Dad shopping for daughter's undies is deemed a security risk

Men in general are assumed to be depraved until proven otherwise. When it comes to gender discrimination, nobody mentions the rather disconcerting stereotype that men are especially likely to be foul in some way or another, and being a good father, demonstrating the ability to love and nurture children, doesn't allow an escape from this sinister suspicion.

More generally there is the persistent notion that fathers have their place in this world – the office – but when it comes to matters of how their children will be raised, dads are not to intervene. They are incompetent parents at best and potentially dangerous at worst. Mums call the shots, and any deviation from these rules of engagement is punishable in a variety of ways, something I was confronted with one Monday afternoon.

I was shopping in a department store. Given the time and day of the week, the store was relatively lacking in shoppers, and almost all of the ones there, except me, were women. I hadn't really planned to shop. Indeed, single parents rarely have the luxury of planning anything. Rather, what happens is that some unexpected circumstance affords a sudden opportunity to go shopping. In this case it was the cancelation of a 1.30 meeting that gave me a 2 hour window after lunch.

Another thing about being a single parent is that one rarely shops for a specific thing or even category of things. One chains together multiple shopping trips to take advantage of a precious opportunity. In this case, I knew both my kids needed clothes, but it was also time to do some grocery shopping, which meant I would have to swing by the house on the way back to work to put spoilable foods in the frig or freezer. For this same reason, I would have to buy the clothes first. I decided to start with my 3-year old girl.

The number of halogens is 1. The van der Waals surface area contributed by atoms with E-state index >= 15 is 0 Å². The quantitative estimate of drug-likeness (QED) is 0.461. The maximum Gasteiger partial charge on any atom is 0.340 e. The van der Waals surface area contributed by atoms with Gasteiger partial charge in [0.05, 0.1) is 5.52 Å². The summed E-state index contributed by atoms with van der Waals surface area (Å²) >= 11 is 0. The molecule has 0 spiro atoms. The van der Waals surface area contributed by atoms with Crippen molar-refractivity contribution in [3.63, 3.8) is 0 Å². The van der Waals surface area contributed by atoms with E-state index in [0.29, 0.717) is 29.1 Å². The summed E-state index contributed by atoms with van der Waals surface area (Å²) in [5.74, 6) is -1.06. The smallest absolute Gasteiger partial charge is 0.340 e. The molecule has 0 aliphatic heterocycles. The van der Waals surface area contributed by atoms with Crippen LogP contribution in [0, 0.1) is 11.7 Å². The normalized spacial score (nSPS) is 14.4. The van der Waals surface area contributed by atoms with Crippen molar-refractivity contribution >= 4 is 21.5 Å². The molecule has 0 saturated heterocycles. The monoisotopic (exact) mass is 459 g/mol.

Now one of the limitations of this approach to shopping is that one doesn't always have a list of needed items when the opportunity to shop arises. You have to rely on memory quite a bit. One thing I remembered from the previous week was having to do a load of laundry because my daughter was running low on undies, and I wasn't sure I would make it through the school week. So girl's undies seemed like a good place to start shopping.

But no sooner had I started then I became aware of a presence. I was being watched. I looked over my shoulder at an approaching security guard who said. "Excuse me, but what are you doing?" "I'm buying clothes for my daughter," I answered, somewhat surprised. "Don't you have a job?" he asked. "Yes, I do!" I responded, this time with some anger in my voice, as I became aware of what was happening and why. "Okay, okay," he replied and moved away.

What I became aware of was that the security guard simply could not imagine a father shopping for his child's clothes. He saw a pervert. If a working mum had been doing the same thing for the same reason, I seriously doubt there would have been any intervention at all. When I told some male colleagues with young children about the episode, one responded that he never shops for his daughter's clothes without a female around for exactly that reason. I was stunned to hear this, and the entire experience triggered a series of questions in my mind.

First, why was I compelled to go shopping for my daughter's clothes on a Monday afternoon in the first place? Would the same thing have happened on a Saturday afternoon, a more plausible part of the week for dads to shop for their little girls' clothes? Why do I have to juggle my responsibilities as a parent and an employee, and what does this say about the assumptions society makes about the "proper" roles and responsibilities of mothers and fathers?

Why can't I buy clothes for my 3-year old girl, or any 3-year old girl for that matter? Why do fathers find it necessary to have women along to make these purchases? Are we incapable of selecting girls' undies, or are we all assumed to be Humbert Humbert in Nabokov's Lolita until we can establish otherwise? Sounds like gender discrimination to me.

32 comments:

  1. As a woman I can sit on a bench at the playground and read a book. I might get a glance or two, wondering which kid is mine. Bet you couldn't do that. It's not fair.

    I was molested by a woman when I was 5. I still have a tendency to fear a man more than a woman.

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  2. There was a recent story in the news in New Zealand, where a father was thought to be a pervert for taking photos of his daughter playing netball.

    Link: http://www.3news.co.nz/Pervert-or-proud-father/tabid/817/articleID/186075/Default.aspx